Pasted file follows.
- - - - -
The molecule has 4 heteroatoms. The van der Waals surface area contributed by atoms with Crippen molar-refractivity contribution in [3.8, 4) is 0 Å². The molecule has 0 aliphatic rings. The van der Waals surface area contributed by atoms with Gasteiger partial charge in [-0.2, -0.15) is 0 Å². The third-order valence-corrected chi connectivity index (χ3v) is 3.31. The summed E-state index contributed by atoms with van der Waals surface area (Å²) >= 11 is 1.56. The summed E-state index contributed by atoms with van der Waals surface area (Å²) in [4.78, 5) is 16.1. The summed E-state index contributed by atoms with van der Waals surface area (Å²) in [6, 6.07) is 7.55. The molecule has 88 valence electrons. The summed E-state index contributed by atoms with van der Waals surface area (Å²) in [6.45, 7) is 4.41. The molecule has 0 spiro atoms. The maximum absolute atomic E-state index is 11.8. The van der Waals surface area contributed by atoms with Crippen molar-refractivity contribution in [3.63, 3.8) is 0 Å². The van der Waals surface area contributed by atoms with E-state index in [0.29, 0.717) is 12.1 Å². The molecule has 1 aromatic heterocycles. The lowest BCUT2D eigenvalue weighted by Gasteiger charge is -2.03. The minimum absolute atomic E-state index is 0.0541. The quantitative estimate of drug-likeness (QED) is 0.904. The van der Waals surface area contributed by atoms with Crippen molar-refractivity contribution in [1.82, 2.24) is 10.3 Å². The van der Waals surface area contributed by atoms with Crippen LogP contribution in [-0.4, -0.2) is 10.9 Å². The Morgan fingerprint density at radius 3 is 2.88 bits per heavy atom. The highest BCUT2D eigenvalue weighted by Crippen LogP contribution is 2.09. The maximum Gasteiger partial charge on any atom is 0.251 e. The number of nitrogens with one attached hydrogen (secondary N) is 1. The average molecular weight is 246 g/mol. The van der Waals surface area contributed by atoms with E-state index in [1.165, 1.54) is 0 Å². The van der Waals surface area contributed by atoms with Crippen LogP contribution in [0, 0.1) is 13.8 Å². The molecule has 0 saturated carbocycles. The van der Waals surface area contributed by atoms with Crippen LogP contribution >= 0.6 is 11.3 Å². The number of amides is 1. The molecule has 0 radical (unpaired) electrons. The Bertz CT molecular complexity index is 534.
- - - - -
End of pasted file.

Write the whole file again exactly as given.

The molecule has 4 heteroatoms. The van der Waals surface area contributed by atoms with Crippen molar-refractivity contribution in [3.8, 4) is 0 Å². The molecule has 0 aliphatic rings. The van der Waals surface area contributed by atoms with Gasteiger partial charge in [-0.2, -0.15) is 0 Å². The third-order valence-corrected chi connectivity index (χ3v) is 3.31. The summed E-state index contributed by atoms with van der Waals surface area (Å²) >= 11 is 1.56. The summed E-state index contributed by atoms with van der Waals surface area (Å²) in [4.78, 5) is 16.1. The summed E-state index contributed by atoms with van der Waals surface area (Å²) in [6, 6.07) is 7.55. The molecule has 88 valence electrons. The summed E-state index contributed by atoms with van der Waals surface area (Å²) in [6.45, 7) is 4.41. The molecule has 0 spiro atoms. The maximum absolute atomic E-state index is 11.8. The van der Waals surface area contributed by atoms with Crippen molar-refractivity contribution in [3.63, 3.8) is 0 Å². The van der Waals surface area contributed by atoms with E-state index in [0.29, 0.717) is 12.1 Å². The molecule has 1 aromatic heterocycles. The lowest BCUT2D eigenvalue weighted by Gasteiger charge is -2.03. The minimum absolute atomic E-state index is 0.0541. The quantitative estimate of drug-likeness (QED) is 0.904. The van der Waals surface area contributed by atoms with Crippen molar-refractivity contribution in [1.82, 2.24) is 10.3 Å². The van der Waals surface area contributed by atoms with Crippen LogP contribution in [-0.4, -0.2) is 10.9 Å². The Morgan fingerprint density at radius 3 is 2.88 bits per heavy atom. The highest BCUT2D eigenvalue weighted by Crippen LogP contribution is 2.09. The maximum Gasteiger partial charge on any atom is 0.251 e. The number of nitrogens with one attached hydrogen (secondary N) is 1. The average molecular weight is 246 g/mol. The van der Waals surface area contributed by atoms with E-state index in [1.165, 1.54) is 0 Å². The van der Waals surface area contributed by atoms with Crippen LogP contribution in [0, 0.1) is 13.8 Å². The molecule has 0 saturated carbocycles. The van der Waals surface area contributed by atoms with Crippen LogP contribution >= 0.6 is 11.3 Å². The number of amides is 1. The molecule has 0 radical (unpaired) electrons. The Bertz CT molecular complexity index is 534.